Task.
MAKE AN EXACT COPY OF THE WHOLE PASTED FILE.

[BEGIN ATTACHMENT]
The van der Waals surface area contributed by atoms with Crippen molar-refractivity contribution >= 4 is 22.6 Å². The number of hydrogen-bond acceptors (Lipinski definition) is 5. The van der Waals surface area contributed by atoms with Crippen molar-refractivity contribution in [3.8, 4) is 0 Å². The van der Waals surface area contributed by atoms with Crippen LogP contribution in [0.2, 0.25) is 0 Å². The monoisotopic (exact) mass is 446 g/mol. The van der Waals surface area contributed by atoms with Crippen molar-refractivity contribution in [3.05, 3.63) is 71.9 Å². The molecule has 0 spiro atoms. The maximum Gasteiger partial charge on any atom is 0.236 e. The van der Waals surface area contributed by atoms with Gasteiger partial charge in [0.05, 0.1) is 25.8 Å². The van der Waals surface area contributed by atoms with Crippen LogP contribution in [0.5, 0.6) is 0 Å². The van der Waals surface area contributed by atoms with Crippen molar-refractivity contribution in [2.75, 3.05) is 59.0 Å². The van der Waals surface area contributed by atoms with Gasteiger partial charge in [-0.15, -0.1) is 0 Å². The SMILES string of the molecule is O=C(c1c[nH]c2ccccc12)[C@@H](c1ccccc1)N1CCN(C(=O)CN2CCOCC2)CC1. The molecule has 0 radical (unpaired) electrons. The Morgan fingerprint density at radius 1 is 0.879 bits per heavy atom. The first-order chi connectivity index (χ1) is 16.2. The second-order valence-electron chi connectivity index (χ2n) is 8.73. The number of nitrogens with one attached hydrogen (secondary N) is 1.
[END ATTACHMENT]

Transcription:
The van der Waals surface area contributed by atoms with Crippen molar-refractivity contribution >= 4 is 22.6 Å². The number of hydrogen-bond acceptors (Lipinski definition) is 5. The van der Waals surface area contributed by atoms with Crippen molar-refractivity contribution in [3.8, 4) is 0 Å². The van der Waals surface area contributed by atoms with Crippen LogP contribution in [0.2, 0.25) is 0 Å². The monoisotopic (exact) mass is 446 g/mol. The van der Waals surface area contributed by atoms with Crippen molar-refractivity contribution in [3.05, 3.63) is 71.9 Å². The molecule has 0 spiro atoms. The maximum Gasteiger partial charge on any atom is 0.236 e. The van der Waals surface area contributed by atoms with Gasteiger partial charge in [0.05, 0.1) is 25.8 Å². The van der Waals surface area contributed by atoms with Crippen LogP contribution in [0.5, 0.6) is 0 Å². The van der Waals surface area contributed by atoms with Crippen molar-refractivity contribution in [2.75, 3.05) is 59.0 Å². The van der Waals surface area contributed by atoms with Gasteiger partial charge in [-0.15, -0.1) is 0 Å². The SMILES string of the molecule is O=C(c1c[nH]c2ccccc12)[C@@H](c1ccccc1)N1CCN(C(=O)CN2CCOCC2)CC1. The molecule has 0 radical (unpaired) electrons. The Morgan fingerprint density at radius 1 is 0.879 bits per heavy atom. The first-order chi connectivity index (χ1) is 16.2. The second-order valence-electron chi connectivity index (χ2n) is 8.73. The number of nitrogens with one attached hydrogen (secondary N) is 1.